Dear Gov. McCrory,
You once said,
“People are looking for leadership. They’re looking for problem-solvers. They’re looking for hard workers. They’re not looking for whiners.” – Gov. Pat McCrory, Feb., 2013 on MSNBC
This might be one of the better quotes that you as the current governor of North Carolina has ever spoken.
And I wish you would follow them now.
As a teacher, I should expect (and even encourage) my students to ask questions based on what we are learning and exploring. In fact, if I am one-half the teacher that many in Raleigh expect me to be, I should be willing to field any question from a student.
As a parent, I should expect my children to ask questions – even the uncomfortable questions like “Where do babies come from?”
Because I chose to be a teacher. I chose to be a parent. I chose to be available to answer questions. I chose to be accountable.
And you chose to be the governor. You chose to be the leader. You chose to be accountable.
When questions surrounding the election are plentiful and the need to clarify positions and actions concerning coal ash spills, education, HB2, Voter ID laws, Medicaid expansion, and unemployment abound, how are you answering them?
In a pseudo-town hall meeting in Wake forest, NC last night, you continued a habit that he has acquired since becoming the governor – avoiding direct questions.
As WNCN.com reported in “McCrory holds town hall in Wake Forest, some attendees upset at questions” you only answered questions that were already provided. Not a single person was allowed to ask a question from the audience.
Michael Hyland reports,
“During the event in Wake Forest Monday night, some people wanted to ask him about things like House Bill 2 and the coal ash issue, but did not get a chance.
Before the event, the Wake Forest Area Chamber of Commerce said the governor would answer some questions submitted in advance.
But, some attendees left feeling like they were ignored.
…But, more controversial things like House Bill 2 never came up and there was no immediate opportunity for anyone in the audience to ask.
…Amy Brown wanted to ask about coal ash.
She lives south of Charlotte near a Duke Energy plant and has been living on bottled water for 18 months.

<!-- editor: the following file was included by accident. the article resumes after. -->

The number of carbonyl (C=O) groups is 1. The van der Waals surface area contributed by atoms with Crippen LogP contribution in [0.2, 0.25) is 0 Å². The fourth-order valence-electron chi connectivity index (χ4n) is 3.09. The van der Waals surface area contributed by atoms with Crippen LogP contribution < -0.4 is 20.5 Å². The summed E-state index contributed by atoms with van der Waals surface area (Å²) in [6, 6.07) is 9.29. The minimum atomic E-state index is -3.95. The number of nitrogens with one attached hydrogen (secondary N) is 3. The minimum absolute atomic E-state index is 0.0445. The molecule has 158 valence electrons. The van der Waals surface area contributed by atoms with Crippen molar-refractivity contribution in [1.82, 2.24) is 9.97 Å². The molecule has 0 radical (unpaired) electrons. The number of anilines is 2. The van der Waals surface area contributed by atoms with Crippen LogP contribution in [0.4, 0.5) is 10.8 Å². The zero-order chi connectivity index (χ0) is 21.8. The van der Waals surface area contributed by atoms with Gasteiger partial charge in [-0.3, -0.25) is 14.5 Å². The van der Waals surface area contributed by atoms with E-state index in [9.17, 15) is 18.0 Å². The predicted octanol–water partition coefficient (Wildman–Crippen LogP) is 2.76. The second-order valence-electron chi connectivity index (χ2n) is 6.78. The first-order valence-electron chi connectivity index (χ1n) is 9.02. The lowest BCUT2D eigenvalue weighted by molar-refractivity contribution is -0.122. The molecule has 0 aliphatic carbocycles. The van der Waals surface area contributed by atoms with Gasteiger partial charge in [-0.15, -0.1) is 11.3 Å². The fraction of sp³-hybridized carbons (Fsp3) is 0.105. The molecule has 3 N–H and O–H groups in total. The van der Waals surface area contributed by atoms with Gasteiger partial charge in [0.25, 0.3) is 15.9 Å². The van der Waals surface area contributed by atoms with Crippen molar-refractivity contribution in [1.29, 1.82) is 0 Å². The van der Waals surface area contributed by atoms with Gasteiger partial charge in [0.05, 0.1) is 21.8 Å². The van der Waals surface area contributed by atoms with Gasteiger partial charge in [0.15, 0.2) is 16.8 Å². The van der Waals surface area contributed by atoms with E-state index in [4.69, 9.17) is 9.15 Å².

“I need a governor who will run to the problem and not away from it,” said Brown, who lives in Belmont.”
And of course, the you did not take any questions from reporters afterwards.
Real leaders do not avoid questions; they encourage them.
Real problem-solvers do not ignore those who are affected by the problems; they listen to them.
Real hard workers do not run away from the tough jobs; they accept the reality of the situation and confront what needs to be addressed.
But whiners do complain and blame other people. They say things like:
“It was the political left that made North Carolina the epicenter of this battle, and it was clearly for political purposes, and it was also a great way for them to raise money.”
“It was the mayor of this city, with the support of Roy Cooper and now the president of the United States, who’s bringing a very radical idea – redefining gender – and putting a new mandate at the federal level on all businesses and all universities and our schools regarding letting boys use the girls’ bathroom and shower facilities.”
Real leaders lead by example and by fielding the toughest of questions even if the environment seems hostile. The North Carolinians who do not agree with your policies and plan on voting democrat still have questions that deserve your attention and your answers.
Problem-solvers look at difficult situations in the eye, but it seems that you turn and walk the other way.
Hard-workers do not have time for blaming others.
But whiners do what you do. They complain that others are responsible for their aches and pains.